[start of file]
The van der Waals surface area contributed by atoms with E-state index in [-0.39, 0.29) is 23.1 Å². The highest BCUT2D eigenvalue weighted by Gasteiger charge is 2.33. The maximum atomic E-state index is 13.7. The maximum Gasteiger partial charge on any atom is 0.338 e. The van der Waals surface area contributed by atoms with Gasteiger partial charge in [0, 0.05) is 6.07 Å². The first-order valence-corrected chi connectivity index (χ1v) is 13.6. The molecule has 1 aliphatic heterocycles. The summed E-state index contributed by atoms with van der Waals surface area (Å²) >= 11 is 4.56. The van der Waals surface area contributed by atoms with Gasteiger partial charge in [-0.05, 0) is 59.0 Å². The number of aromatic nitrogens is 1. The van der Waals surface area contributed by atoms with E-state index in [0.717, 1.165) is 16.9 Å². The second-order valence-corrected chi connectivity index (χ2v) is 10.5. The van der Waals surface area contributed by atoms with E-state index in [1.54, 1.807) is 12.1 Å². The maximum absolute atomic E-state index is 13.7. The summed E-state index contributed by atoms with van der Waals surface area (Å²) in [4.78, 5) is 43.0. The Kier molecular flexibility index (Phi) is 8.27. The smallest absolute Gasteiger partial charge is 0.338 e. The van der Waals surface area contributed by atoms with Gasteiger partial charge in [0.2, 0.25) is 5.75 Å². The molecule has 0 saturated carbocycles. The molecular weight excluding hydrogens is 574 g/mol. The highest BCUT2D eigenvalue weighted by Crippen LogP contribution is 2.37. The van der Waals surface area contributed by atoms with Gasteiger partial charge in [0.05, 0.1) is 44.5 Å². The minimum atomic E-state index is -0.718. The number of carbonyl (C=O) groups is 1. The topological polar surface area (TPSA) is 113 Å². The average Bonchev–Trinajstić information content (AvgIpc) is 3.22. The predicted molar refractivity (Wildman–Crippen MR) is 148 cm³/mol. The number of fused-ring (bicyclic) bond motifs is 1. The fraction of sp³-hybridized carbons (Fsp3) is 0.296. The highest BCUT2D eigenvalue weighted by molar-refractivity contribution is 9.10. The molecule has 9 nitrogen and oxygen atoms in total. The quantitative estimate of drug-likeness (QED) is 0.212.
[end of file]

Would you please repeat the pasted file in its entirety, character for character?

The van der Waals surface area contributed by atoms with E-state index in [-0.39, 0.29) is 23.1 Å². The highest BCUT2D eigenvalue weighted by Gasteiger charge is 2.33. The maximum atomic E-state index is 13.7. The maximum Gasteiger partial charge on any atom is 0.338 e. The van der Waals surface area contributed by atoms with Gasteiger partial charge in [0, 0.05) is 6.07 Å². The first-order valence-corrected chi connectivity index (χ1v) is 13.6. The molecule has 1 aliphatic heterocycles. The summed E-state index contributed by atoms with van der Waals surface area (Å²) >= 11 is 4.56. The van der Waals surface area contributed by atoms with Gasteiger partial charge in [-0.05, 0) is 59.0 Å². The number of aromatic nitrogens is 1. The van der Waals surface area contributed by atoms with E-state index in [0.717, 1.165) is 16.9 Å². The second-order valence-corrected chi connectivity index (χ2v) is 10.5. The van der Waals surface area contributed by atoms with E-state index in [1.54, 1.807) is 12.1 Å². The maximum absolute atomic E-state index is 13.7. The summed E-state index contributed by atoms with van der Waals surface area (Å²) in [4.78, 5) is 43.0. The Kier molecular flexibility index (Phi) is 8.27. The smallest absolute Gasteiger partial charge is 0.338 e. The van der Waals surface area contributed by atoms with Gasteiger partial charge in [0.2, 0.25) is 5.75 Å². The molecule has 0 saturated carbocycles. The molecular weight excluding hydrogens is 574 g/mol. The highest BCUT2D eigenvalue weighted by Crippen LogP contribution is 2.37. The van der Waals surface area contributed by atoms with Gasteiger partial charge in [0.05, 0.1) is 44.5 Å². The minimum atomic E-state index is -0.718. The number of carbonyl (C=O) groups is 1. The topological polar surface area (TPSA) is 113 Å². The average Bonchev–Trinajstić information content (AvgIpc) is 3.22. The predicted molar refractivity (Wildman–Crippen MR) is 148 cm³/mol. The number of fused-ring (bicyclic) bond motifs is 1. The fraction of sp³-hybridized carbons (Fsp3) is 0.296. The highest BCUT2D eigenvalue weighted by molar-refractivity contribution is 9.10. The molecule has 9 nitrogen and oxygen atoms in total. The quantitative estimate of drug-likeness (QED) is 0.212.